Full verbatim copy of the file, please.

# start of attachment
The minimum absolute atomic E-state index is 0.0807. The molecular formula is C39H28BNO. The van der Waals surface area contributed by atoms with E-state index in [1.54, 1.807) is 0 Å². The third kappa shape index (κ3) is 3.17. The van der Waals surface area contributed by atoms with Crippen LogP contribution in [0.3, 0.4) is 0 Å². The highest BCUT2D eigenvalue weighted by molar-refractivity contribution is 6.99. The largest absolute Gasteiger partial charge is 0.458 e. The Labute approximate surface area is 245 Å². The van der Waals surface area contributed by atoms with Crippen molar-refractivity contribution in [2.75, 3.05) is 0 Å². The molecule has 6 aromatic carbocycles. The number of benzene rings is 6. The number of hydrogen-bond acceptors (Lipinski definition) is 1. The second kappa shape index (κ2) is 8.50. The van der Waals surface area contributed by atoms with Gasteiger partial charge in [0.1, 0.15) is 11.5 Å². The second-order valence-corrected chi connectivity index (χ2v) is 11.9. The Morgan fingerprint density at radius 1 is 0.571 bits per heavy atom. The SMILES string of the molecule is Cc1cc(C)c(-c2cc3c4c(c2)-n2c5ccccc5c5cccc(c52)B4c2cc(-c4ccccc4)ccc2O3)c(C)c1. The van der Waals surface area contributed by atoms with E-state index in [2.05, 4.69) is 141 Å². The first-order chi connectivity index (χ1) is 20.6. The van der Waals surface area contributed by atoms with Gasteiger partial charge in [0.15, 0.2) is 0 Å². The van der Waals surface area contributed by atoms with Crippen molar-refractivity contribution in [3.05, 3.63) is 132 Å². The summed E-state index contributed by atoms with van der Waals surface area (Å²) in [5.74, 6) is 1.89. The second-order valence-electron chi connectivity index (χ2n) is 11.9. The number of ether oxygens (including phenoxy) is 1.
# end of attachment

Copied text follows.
The minimum absolute atomic E-state index is 0.0807. The molecular formula is C39H28BNO. The van der Waals surface area contributed by atoms with E-state index in [1.54, 1.807) is 0 Å². The third kappa shape index (κ3) is 3.17. The van der Waals surface area contributed by atoms with Crippen LogP contribution in [0.3, 0.4) is 0 Å². The highest BCUT2D eigenvalue weighted by molar-refractivity contribution is 6.99. The largest absolute Gasteiger partial charge is 0.458 e. The Labute approximate surface area is 245 Å². The van der Waals surface area contributed by atoms with Crippen molar-refractivity contribution in [2.75, 3.05) is 0 Å². The molecule has 6 aromatic carbocycles. The number of benzene rings is 6. The number of hydrogen-bond acceptors (Lipinski definition) is 1. The second kappa shape index (κ2) is 8.50. The van der Waals surface area contributed by atoms with Gasteiger partial charge in [0.1, 0.15) is 11.5 Å². The second-order valence-corrected chi connectivity index (χ2v) is 11.9. The Morgan fingerprint density at radius 1 is 0.571 bits per heavy atom. The SMILES string of the molecule is Cc1cc(C)c(-c2cc3c4c(c2)-n2c5ccccc5c5cccc(c52)B4c2cc(-c4ccccc4)ccc2O3)c(C)c1. The van der Waals surface area contributed by atoms with E-state index in [2.05, 4.69) is 141 Å². The first-order chi connectivity index (χ1) is 20.6. The van der Waals surface area contributed by atoms with Gasteiger partial charge in [0.15, 0.2) is 0 Å². The van der Waals surface area contributed by atoms with Crippen molar-refractivity contribution in [3.05, 3.63) is 132 Å². The summed E-state index contributed by atoms with van der Waals surface area (Å²) in [5.74, 6) is 1.89. The second-order valence-electron chi connectivity index (χ2n) is 11.9. The number of ether oxygens (including phenoxy) is 1.